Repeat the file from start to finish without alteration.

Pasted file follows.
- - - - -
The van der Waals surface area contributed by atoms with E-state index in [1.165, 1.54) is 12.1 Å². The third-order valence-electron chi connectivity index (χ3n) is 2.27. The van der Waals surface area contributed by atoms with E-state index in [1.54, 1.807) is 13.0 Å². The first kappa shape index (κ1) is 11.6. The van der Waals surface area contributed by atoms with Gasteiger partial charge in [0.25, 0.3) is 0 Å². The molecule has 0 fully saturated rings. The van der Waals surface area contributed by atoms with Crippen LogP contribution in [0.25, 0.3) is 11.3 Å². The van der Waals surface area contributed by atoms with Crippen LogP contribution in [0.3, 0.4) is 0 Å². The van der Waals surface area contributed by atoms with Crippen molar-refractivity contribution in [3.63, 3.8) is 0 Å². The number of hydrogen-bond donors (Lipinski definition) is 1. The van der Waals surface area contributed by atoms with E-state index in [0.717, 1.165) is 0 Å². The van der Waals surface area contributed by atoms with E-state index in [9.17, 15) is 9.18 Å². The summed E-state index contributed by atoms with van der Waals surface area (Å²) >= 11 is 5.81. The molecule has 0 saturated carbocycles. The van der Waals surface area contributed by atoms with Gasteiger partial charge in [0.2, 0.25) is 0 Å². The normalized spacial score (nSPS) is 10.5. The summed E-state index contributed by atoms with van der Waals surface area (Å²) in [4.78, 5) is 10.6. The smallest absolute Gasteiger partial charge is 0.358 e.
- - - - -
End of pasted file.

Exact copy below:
The van der Waals surface area contributed by atoms with E-state index in [1.165, 1.54) is 12.1 Å². The third-order valence-electron chi connectivity index (χ3n) is 2.27. The van der Waals surface area contributed by atoms with E-state index in [1.54, 1.807) is 13.0 Å². The first kappa shape index (κ1) is 11.6. The van der Waals surface area contributed by atoms with Gasteiger partial charge in [0.25, 0.3) is 0 Å². The molecule has 0 fully saturated rings. The van der Waals surface area contributed by atoms with Crippen LogP contribution in [0.25, 0.3) is 11.3 Å². The van der Waals surface area contributed by atoms with Crippen LogP contribution in [0.3, 0.4) is 0 Å². The van der Waals surface area contributed by atoms with Crippen molar-refractivity contribution in [3.63, 3.8) is 0 Å². The number of hydrogen-bond donors (Lipinski definition) is 1. The van der Waals surface area contributed by atoms with E-state index in [0.717, 1.165) is 0 Å². The van der Waals surface area contributed by atoms with E-state index in [9.17, 15) is 9.18 Å². The summed E-state index contributed by atoms with van der Waals surface area (Å²) >= 11 is 5.81. The molecule has 0 saturated carbocycles. The van der Waals surface area contributed by atoms with Gasteiger partial charge in [0.2, 0.25) is 0 Å². The normalized spacial score (nSPS) is 10.5. The summed E-state index contributed by atoms with van der Waals surface area (Å²) in [4.78, 5) is 10.6. The smallest absolute Gasteiger partial charge is 0.358 e.